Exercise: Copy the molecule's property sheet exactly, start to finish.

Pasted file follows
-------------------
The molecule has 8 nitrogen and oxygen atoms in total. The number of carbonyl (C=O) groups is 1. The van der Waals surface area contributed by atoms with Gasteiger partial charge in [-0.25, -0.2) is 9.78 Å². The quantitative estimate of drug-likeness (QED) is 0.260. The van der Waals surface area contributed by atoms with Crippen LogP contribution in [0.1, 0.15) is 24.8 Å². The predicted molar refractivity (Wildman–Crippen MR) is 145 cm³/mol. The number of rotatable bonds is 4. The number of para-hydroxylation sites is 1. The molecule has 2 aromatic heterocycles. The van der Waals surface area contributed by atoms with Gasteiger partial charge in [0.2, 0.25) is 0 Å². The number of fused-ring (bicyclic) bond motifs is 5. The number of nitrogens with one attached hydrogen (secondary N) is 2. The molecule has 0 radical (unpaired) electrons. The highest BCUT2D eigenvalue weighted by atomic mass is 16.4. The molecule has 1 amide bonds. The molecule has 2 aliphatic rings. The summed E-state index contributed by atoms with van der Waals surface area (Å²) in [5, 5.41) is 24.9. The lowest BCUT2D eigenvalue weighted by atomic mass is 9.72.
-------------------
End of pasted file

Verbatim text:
The molecule has 8 nitrogen and oxygen atoms in total. The number of carbonyl (C=O) groups is 1. The van der Waals surface area contributed by atoms with Gasteiger partial charge in [-0.25, -0.2) is 9.78 Å². The quantitative estimate of drug-likeness (QED) is 0.260. The van der Waals surface area contributed by atoms with Crippen LogP contribution in [0.1, 0.15) is 24.8 Å². The predicted molar refractivity (Wildman–Crippen MR) is 145 cm³/mol. The number of rotatable bonds is 4. The number of para-hydroxylation sites is 1. The molecule has 2 aromatic heterocycles. The van der Waals surface area contributed by atoms with Gasteiger partial charge in [0.2, 0.25) is 0 Å². The number of fused-ring (bicyclic) bond motifs is 5. The number of nitrogens with one attached hydrogen (secondary N) is 2. The molecule has 0 radical (unpaired) electrons. The highest BCUT2D eigenvalue weighted by atomic mass is 16.4. The molecule has 1 amide bonds. The molecule has 2 aliphatic rings. The summed E-state index contributed by atoms with van der Waals surface area (Å²) in [5, 5.41) is 24.9. The lowest BCUT2D eigenvalue weighted by atomic mass is 9.72.